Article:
Sha’carri Richardson cannabis debate


Courtesy of Steph Chambers

The 2021 Tokyo Olympics took place this past summer, where Sha’carri Richardson became one of the most contentious topics. Richardson participated in the use of marijuana, after discovering her biological mother’s passing. This resulted in the disqualification of her track performance at the Olympics. Several individuals claim that Richardson deserved the 30-day suspension, while others say that she did not.

Erinn Gardner, Reporter

Sha’carri Richardson, the fastest American female sprinter, became disqualified from competing in the 100-meter individual event at the Olympics after failing a drug test scanning for marijuana. Richardson’s reason for her marijuana use is rooted in her biological mother’s sudden passing. She received the heartbreaking news from a news reporter, which intensified her grieving process. The U.S.A. Track and Field Team issued a statement expressing their condolences to Richardson and calling for a re-evaluation of anti-doping policies regarding marijuana use. However, the organization stated that modifying the selection procedures to make room for Richardson after the trials would cause damage to their own team.

“All USATF athletes are equally aware of and must adhere to the current anti-doping code, and our credibility as the national governing body would be lost if rules were only enforced under certain circumstances,” the organization said.

 Numerous Americans sympathize with Richardson. Not thinking about the Olympics when her mother passed, she impulsively made a decision that would affect her future. Richardson’s decision negatively altered her life, however, people cope with things differently. 

“In a sense, her mother’s death does justify her actions. We all grieve in different ways. Does she grieve differently? Yes. But is it wrong for her to grieve in the way that she does? No. Especially if it’s not affecting her performance, then she has the right to do whatever feels best for her” NC magnet junior Allyson Kirksey said.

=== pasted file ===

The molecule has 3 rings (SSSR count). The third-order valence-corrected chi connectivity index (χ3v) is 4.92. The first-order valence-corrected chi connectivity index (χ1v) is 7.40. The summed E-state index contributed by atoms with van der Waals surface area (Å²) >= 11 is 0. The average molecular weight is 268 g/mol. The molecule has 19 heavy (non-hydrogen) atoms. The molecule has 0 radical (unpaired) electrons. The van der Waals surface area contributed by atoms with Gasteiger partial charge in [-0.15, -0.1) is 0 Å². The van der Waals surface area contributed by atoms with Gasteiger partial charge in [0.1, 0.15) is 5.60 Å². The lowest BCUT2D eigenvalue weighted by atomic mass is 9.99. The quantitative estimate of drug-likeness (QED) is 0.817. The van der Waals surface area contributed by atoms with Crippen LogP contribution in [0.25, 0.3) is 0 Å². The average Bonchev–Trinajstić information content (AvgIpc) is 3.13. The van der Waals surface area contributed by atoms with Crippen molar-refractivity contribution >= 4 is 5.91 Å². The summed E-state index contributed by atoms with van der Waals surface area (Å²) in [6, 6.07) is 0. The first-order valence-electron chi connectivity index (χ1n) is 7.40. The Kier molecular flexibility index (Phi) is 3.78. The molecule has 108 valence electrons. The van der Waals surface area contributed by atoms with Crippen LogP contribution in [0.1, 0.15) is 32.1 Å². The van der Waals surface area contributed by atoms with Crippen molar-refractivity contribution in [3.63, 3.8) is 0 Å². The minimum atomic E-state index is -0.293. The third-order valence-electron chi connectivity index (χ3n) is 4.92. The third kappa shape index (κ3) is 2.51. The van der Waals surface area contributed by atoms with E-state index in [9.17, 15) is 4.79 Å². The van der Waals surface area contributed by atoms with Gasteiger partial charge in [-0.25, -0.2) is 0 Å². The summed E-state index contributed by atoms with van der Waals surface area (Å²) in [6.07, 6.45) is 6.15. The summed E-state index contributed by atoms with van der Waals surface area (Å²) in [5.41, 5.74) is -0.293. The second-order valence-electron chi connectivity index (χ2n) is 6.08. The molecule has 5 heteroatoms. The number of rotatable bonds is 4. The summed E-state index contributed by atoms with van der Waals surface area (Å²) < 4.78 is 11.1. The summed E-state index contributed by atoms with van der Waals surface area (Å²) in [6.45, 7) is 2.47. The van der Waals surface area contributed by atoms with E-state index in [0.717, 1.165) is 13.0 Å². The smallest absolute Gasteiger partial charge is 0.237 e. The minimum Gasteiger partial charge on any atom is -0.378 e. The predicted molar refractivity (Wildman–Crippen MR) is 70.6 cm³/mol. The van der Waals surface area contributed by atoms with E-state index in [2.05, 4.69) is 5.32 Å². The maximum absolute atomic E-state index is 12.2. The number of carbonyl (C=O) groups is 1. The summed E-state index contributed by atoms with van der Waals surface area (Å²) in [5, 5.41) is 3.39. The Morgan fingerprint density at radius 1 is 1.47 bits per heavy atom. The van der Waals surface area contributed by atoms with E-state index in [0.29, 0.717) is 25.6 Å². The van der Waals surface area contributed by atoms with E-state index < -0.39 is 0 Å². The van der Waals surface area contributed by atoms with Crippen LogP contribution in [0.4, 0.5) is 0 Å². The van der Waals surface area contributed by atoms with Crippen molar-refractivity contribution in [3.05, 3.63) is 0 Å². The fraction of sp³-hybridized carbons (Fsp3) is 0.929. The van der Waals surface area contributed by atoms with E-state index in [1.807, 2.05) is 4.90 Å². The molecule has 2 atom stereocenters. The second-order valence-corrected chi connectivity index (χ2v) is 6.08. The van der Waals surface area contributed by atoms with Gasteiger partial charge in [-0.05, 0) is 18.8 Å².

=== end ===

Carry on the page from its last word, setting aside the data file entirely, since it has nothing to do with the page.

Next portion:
While several say that marijuana does not affect performance at all, others claim that it can highly worsen performance. On the other hand, stimulants and enhancers do not include cannabis; therefore, Richardson did not use marijuana as a cheating method. Magnet junior student Brooklyn Bolden stated that the use of marijuana can slow down reaction time while running. 

“I feel like there would’ve been a negative effect because marijuana is known to slow the reaction time, which could have slowed her down. However, it is not going to enhance her performance in any way, so she should’ve been all around disqualified” said Bolden. 

Junior Samerah Slaughter claims that the Cannabis would exit her body by the race, therefore it did not call for a 30-day suspension. The press announced that Richardson tested positive on July 1st, and the Olympics did not occur until July 23rd.  Medical sources state that marijuana does not remain in one’s system unless steadily used. 

“It wouldn’t have negatively impacted her at all because it would have eventually left her system by her next race, so I don’t think anything would’ve happened to her,” said Slaughter. 

Richardson’s unjust disqualification embodies a microaggression towards black female athletes. because Numerous white athletes took enhancers and steroids but still competed. Although US Olympic protocol always consists of a thirty-day suspension, the U.S.A track and field team didn’t consider Richardson’s circumstances. The prejudiced disqualification forced Richardson into a stereotype claiming that black women do drugs. This plasters a poor image of the entire African American community. 

“Many athletes have tested positive on a drug test and it wasn’t broadcasted as much, nor brought to the media. I also believe that since black people are known to be such great runners, they didn’t want to see a black girl win and succeed” said Bolden.